“Mr. Kartsotis is one of the initial investors in our company and expressed his belief that his primary compensation is met by continuing to drive stock price growth,” according to Fossil’s March 28 filing. The stock has dropped more than 25 percent in the past 12 months.
Kartsotis, who owns about 11 percent of Fossil, has driven sales gains for every year since 1991, according to data compiled by Bloomberg, except for 2009 when the U.S. was reeling from the longest recession since the Great Depression.
In 2009, Kartsotis announced a pay freeze for employees and reduction in salaries for all executive officers to cut costs. Sales more than quadrupled to $2.86 billion last year from $663.3 million in 2002.
“Kosta has been at the company for a long time and has a large amount of his net worth tied to the company. We like that,” said Stuzin, the Brown Advisory fund manager, who owns shares in Fossil.
Richard Kinder, CEO of Kinder Morgan Inc. and its biggest shareholder with a 23 percent stake, even reimburses the Houston-based energy company for his parking expenses.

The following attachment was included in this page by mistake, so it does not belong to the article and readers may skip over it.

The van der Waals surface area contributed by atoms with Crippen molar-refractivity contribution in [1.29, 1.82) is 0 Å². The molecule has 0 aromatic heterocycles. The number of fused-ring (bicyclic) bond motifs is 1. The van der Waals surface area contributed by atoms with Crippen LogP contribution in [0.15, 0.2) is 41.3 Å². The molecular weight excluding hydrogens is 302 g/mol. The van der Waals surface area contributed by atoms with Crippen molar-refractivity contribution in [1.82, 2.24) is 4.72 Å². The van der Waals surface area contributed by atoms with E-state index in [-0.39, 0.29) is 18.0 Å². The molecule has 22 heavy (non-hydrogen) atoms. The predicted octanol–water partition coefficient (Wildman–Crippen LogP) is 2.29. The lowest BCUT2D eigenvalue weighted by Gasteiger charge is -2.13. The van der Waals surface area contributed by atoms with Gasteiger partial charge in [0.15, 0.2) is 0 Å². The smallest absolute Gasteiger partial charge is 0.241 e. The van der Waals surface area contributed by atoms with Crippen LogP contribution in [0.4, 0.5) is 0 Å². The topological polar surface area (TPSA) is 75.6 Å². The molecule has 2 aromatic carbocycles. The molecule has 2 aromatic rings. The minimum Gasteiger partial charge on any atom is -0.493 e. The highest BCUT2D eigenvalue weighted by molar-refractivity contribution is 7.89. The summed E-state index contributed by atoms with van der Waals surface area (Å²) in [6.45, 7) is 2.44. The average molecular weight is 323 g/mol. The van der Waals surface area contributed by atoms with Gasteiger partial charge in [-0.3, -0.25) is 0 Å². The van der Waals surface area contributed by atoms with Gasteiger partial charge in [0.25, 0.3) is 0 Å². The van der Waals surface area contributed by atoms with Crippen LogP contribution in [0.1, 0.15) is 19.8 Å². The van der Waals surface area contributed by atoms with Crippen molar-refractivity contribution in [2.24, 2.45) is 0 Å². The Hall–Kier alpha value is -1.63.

Kinder uses his $1 salary to send a message to shareholders that the company has a “cost-conscious culture based on common sense,” said Larry Pierce, a spokesman, in via e-mail.
In a regulatory filing, Kinder, a former chief operating officer at Enron Corp., emphasized that he reimburses his company for health care and parking charges. He takes taxis, not limousines, from airports, Pierce said.
Kinder Morgan, which has market value of more than $41 billion and annual sales of about $10 billion, doesn’t own corporate jets and won’t pay for first-class airfare, cars or financial planning for its executives, according to a March 28 proxy filing.
The problem with CEOs not receiving compensation is that there’s no basis for discussing their performance, said Johnson, the compensation consultant. Either extreme of paying too little or too much is detrimental to shareholders, he said.